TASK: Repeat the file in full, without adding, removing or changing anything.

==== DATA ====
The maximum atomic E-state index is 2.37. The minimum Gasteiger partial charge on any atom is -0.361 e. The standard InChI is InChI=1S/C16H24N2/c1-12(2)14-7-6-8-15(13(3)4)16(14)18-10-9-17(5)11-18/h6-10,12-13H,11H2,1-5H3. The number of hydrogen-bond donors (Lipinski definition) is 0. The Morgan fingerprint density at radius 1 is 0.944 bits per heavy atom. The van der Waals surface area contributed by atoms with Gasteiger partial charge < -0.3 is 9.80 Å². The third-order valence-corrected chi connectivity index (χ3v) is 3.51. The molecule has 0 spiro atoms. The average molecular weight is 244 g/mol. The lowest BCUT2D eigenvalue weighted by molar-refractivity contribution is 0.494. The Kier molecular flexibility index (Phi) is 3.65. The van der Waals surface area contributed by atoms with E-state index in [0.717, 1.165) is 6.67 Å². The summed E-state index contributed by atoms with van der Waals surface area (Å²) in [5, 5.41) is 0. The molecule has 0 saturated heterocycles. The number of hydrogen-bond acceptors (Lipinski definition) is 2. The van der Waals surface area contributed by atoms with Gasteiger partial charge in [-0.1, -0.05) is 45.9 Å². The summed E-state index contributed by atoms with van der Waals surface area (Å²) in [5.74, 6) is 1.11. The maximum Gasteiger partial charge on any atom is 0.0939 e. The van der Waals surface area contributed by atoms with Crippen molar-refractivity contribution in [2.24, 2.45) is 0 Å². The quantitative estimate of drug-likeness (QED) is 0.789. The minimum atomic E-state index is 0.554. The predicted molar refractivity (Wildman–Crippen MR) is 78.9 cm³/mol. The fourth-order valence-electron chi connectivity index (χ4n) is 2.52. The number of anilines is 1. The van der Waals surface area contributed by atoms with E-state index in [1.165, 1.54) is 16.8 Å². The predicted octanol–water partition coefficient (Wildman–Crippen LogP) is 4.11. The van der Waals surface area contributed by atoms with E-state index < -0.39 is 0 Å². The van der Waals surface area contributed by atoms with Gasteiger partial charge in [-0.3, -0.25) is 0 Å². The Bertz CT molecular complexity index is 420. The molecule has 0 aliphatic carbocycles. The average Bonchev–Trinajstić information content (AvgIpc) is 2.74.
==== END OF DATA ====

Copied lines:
The maximum atomic E-state index is 2.37. The minimum Gasteiger partial charge on any atom is -0.361 e. The standard InChI is InChI=1S/C16H24N2/c1-12(2)14-7-6-8-15(13(3)4)16(14)18-10-9-17(5)11-18/h6-10,12-13H,11H2,1-5H3. The number of hydrogen-bond donors (Lipinski definition) is 0. The Morgan fingerprint density at radius 1 is 0.944 bits per heavy atom. The van der Waals surface area contributed by atoms with Gasteiger partial charge < -0.3 is 9.80 Å². The third-order valence-corrected chi connectivity index (χ3v) is 3.51. The molecule has 0 spiro atoms. The average molecular weight is 244 g/mol. The lowest BCUT2D eigenvalue weighted by molar-refractivity contribution is 0.494. The Kier molecular flexibility index (Phi) is 3.65. The van der Waals surface area contributed by atoms with E-state index in [0.717, 1.165) is 6.67 Å². The summed E-state index contributed by atoms with van der Waals surface area (Å²) in [5, 5.41) is 0. The molecule has 0 saturated heterocycles. The number of hydrogen-bond acceptors (Lipinski definition) is 2. The van der Waals surface area contributed by atoms with Gasteiger partial charge in [-0.1, -0.05) is 45.9 Å². The summed E-state index contributed by atoms with van der Waals surface area (Å²) in [5.74, 6) is 1.11. The maximum Gasteiger partial charge on any atom is 0.0939 e. The van der Waals surface area contributed by atoms with Crippen molar-refractivity contribution in [2.24, 2.45) is 0 Å². The quantitative estimate of drug-likeness (QED) is 0.789. The minimum atomic E-state index is 0.554. The predicted molar refractivity (Wildman–Crippen MR) is 78.9 cm³/mol. The fourth-order valence-electron chi connectivity index (χ4n) is 2.52. The number of anilines is 1. The van der Waals surface area contributed by atoms with E-state index in [1.165, 1.54) is 16.8 Å². The predicted octanol–water partition coefficient (Wildman–Crippen LogP) is 4.11. The van der Waals surface area contributed by atoms with E-state index < -0.39 is 0 Å². The van der Waals surface area contributed by atoms with Gasteiger partial charge in [-0.3, -0.25) is 0 Å². The Bertz CT molecular complexity index is 420. The molecule has 0 aliphatic carbocycles. The average Bonchev–Trinajstić information content (AvgIpc) is 2.74.